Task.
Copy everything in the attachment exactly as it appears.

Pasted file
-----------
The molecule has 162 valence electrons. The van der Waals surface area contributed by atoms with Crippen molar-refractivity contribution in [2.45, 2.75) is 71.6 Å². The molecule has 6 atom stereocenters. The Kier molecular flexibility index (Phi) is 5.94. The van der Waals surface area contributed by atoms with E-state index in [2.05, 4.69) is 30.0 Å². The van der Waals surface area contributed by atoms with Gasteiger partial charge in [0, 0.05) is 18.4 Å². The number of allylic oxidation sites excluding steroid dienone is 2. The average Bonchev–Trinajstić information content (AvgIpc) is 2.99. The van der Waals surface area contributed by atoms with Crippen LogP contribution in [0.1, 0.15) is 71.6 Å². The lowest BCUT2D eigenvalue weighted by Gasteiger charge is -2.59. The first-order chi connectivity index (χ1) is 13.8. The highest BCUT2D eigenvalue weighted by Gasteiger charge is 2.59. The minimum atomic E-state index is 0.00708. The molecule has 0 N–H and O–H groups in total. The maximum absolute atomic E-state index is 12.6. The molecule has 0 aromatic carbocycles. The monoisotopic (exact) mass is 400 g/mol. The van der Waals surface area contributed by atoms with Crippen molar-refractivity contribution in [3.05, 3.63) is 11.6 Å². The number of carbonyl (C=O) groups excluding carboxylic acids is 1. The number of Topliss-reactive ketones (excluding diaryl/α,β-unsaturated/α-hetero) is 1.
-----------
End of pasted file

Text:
The molecule has 162 valence electrons. The van der Waals surface area contributed by atoms with Crippen molar-refractivity contribution in [2.45, 2.75) is 71.6 Å². The molecule has 6 atom stereocenters. The Kier molecular flexibility index (Phi) is 5.94. The van der Waals surface area contributed by atoms with E-state index in [2.05, 4.69) is 30.0 Å². The van der Waals surface area contributed by atoms with Gasteiger partial charge in [0, 0.05) is 18.4 Å². The number of allylic oxidation sites excluding steroid dienone is 2. The average Bonchev–Trinajstić information content (AvgIpc) is 2.99. The van der Waals surface area contributed by atoms with Crippen LogP contribution in [0.1, 0.15) is 71.6 Å². The lowest BCUT2D eigenvalue weighted by Gasteiger charge is -2.59. The first-order chi connectivity index (χ1) is 13.8. The highest BCUT2D eigenvalue weighted by Gasteiger charge is 2.59. The minimum atomic E-state index is 0.00708. The molecule has 0 N–H and O–H groups in total. The maximum absolute atomic E-state index is 12.6. The molecule has 0 aromatic carbocycles. The monoisotopic (exact) mass is 400 g/mol. The van der Waals surface area contributed by atoms with Crippen molar-refractivity contribution in [3.05, 3.63) is 11.6 Å². The number of carbonyl (C=O) groups excluding carboxylic acids is 1. The number of Topliss-reactive ketones (excluding diaryl/α,β-unsaturated/α-hetero) is 1.